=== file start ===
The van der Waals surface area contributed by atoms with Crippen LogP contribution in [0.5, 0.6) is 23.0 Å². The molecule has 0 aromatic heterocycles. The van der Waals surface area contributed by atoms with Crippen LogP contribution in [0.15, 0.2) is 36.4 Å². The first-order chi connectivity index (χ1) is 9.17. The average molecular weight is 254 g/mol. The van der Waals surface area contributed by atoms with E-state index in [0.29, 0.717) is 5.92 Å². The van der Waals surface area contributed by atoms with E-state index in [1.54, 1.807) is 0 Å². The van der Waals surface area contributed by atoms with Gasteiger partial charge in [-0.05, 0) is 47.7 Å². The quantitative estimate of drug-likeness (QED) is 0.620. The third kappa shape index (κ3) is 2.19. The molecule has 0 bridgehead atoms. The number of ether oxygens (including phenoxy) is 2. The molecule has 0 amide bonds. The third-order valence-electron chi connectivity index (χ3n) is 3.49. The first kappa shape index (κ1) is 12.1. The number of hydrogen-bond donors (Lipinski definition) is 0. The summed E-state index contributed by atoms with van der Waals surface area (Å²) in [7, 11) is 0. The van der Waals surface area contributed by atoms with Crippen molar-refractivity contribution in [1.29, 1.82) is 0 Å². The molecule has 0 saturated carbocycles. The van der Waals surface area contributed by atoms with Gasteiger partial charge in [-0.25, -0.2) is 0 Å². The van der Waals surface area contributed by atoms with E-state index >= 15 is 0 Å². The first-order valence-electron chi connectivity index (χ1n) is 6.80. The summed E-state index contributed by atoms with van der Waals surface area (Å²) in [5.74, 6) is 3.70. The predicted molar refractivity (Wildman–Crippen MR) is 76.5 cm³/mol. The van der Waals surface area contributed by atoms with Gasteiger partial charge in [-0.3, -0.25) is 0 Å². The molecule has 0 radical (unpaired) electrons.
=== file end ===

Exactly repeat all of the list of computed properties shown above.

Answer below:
The van der Waals surface area contributed by atoms with Crippen LogP contribution in [0.5, 0.6) is 23.0 Å². The molecule has 0 aromatic heterocycles. The van der Waals surface area contributed by atoms with Crippen LogP contribution in [0.15, 0.2) is 36.4 Å². The first-order chi connectivity index (χ1) is 9.17. The average molecular weight is 254 g/mol. The van der Waals surface area contributed by atoms with E-state index in [0.29, 0.717) is 5.92 Å². The van der Waals surface area contributed by atoms with E-state index in [1.54, 1.807) is 0 Å². The van der Waals surface area contributed by atoms with Gasteiger partial charge in [-0.05, 0) is 47.7 Å². The quantitative estimate of drug-likeness (QED) is 0.620. The third kappa shape index (κ3) is 2.19. The molecule has 0 bridgehead atoms. The number of ether oxygens (including phenoxy) is 2. The molecule has 0 amide bonds. The third-order valence-electron chi connectivity index (χ3n) is 3.49. The first kappa shape index (κ1) is 12.1. The number of hydrogen-bond donors (Lipinski definition) is 0. The summed E-state index contributed by atoms with van der Waals surface area (Å²) in [7, 11) is 0. The van der Waals surface area contributed by atoms with Crippen molar-refractivity contribution in [1.29, 1.82) is 0 Å². The molecule has 0 saturated carbocycles. The van der Waals surface area contributed by atoms with Gasteiger partial charge in [-0.25, -0.2) is 0 Å². The van der Waals surface area contributed by atoms with E-state index >= 15 is 0 Å². The first-order valence-electron chi connectivity index (χ1n) is 6.80. The summed E-state index contributed by atoms with van der Waals surface area (Å²) in [5.74, 6) is 3.70. The predicted molar refractivity (Wildman–Crippen MR) is 76.5 cm³/mol. The van der Waals surface area contributed by atoms with Gasteiger partial charge in [-0.3, -0.25) is 0 Å². The molecule has 0 radical (unpaired) electrons.